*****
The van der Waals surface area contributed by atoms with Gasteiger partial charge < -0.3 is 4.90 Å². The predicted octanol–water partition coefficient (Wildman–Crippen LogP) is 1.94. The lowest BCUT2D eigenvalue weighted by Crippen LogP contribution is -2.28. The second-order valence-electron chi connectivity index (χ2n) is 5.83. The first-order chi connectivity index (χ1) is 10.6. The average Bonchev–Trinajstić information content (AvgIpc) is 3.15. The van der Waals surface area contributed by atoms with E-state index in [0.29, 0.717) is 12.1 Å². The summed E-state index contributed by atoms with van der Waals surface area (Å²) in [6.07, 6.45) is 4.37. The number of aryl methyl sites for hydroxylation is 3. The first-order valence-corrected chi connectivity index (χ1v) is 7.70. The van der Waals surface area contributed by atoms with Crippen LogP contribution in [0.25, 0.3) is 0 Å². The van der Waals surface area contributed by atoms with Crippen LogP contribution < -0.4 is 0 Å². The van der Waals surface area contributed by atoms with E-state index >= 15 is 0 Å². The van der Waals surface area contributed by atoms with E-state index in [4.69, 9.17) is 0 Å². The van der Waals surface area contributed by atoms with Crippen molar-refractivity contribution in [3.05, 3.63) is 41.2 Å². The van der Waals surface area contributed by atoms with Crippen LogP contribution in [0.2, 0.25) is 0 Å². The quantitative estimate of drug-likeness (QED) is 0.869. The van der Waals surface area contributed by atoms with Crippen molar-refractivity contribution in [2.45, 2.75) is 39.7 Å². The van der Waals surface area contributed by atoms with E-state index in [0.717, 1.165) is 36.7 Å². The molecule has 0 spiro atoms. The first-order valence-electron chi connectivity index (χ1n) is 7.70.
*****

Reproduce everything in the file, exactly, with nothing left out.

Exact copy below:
The van der Waals surface area contributed by atoms with Gasteiger partial charge < -0.3 is 4.90 Å². The predicted octanol–water partition coefficient (Wildman–Crippen LogP) is 1.94. The lowest BCUT2D eigenvalue weighted by Crippen LogP contribution is -2.28. The second-order valence-electron chi connectivity index (χ2n) is 5.83. The first-order chi connectivity index (χ1) is 10.6. The average Bonchev–Trinajstić information content (AvgIpc) is 3.15. The van der Waals surface area contributed by atoms with E-state index in [0.29, 0.717) is 12.1 Å². The summed E-state index contributed by atoms with van der Waals surface area (Å²) in [6.07, 6.45) is 4.37. The number of aryl methyl sites for hydroxylation is 3. The first-order valence-corrected chi connectivity index (χ1v) is 7.70. The van der Waals surface area contributed by atoms with Crippen LogP contribution in [0.25, 0.3) is 0 Å². The van der Waals surface area contributed by atoms with Crippen LogP contribution < -0.4 is 0 Å². The van der Waals surface area contributed by atoms with E-state index >= 15 is 0 Å². The van der Waals surface area contributed by atoms with E-state index in [4.69, 9.17) is 0 Å². The van der Waals surface area contributed by atoms with Crippen molar-refractivity contribution in [3.05, 3.63) is 41.2 Å². The van der Waals surface area contributed by atoms with Crippen LogP contribution in [0.2, 0.25) is 0 Å². The quantitative estimate of drug-likeness (QED) is 0.869. The van der Waals surface area contributed by atoms with Crippen molar-refractivity contribution in [2.45, 2.75) is 39.7 Å². The van der Waals surface area contributed by atoms with E-state index in [0.717, 1.165) is 36.7 Å². The molecule has 0 spiro atoms. The first-order valence-electron chi connectivity index (χ1n) is 7.70.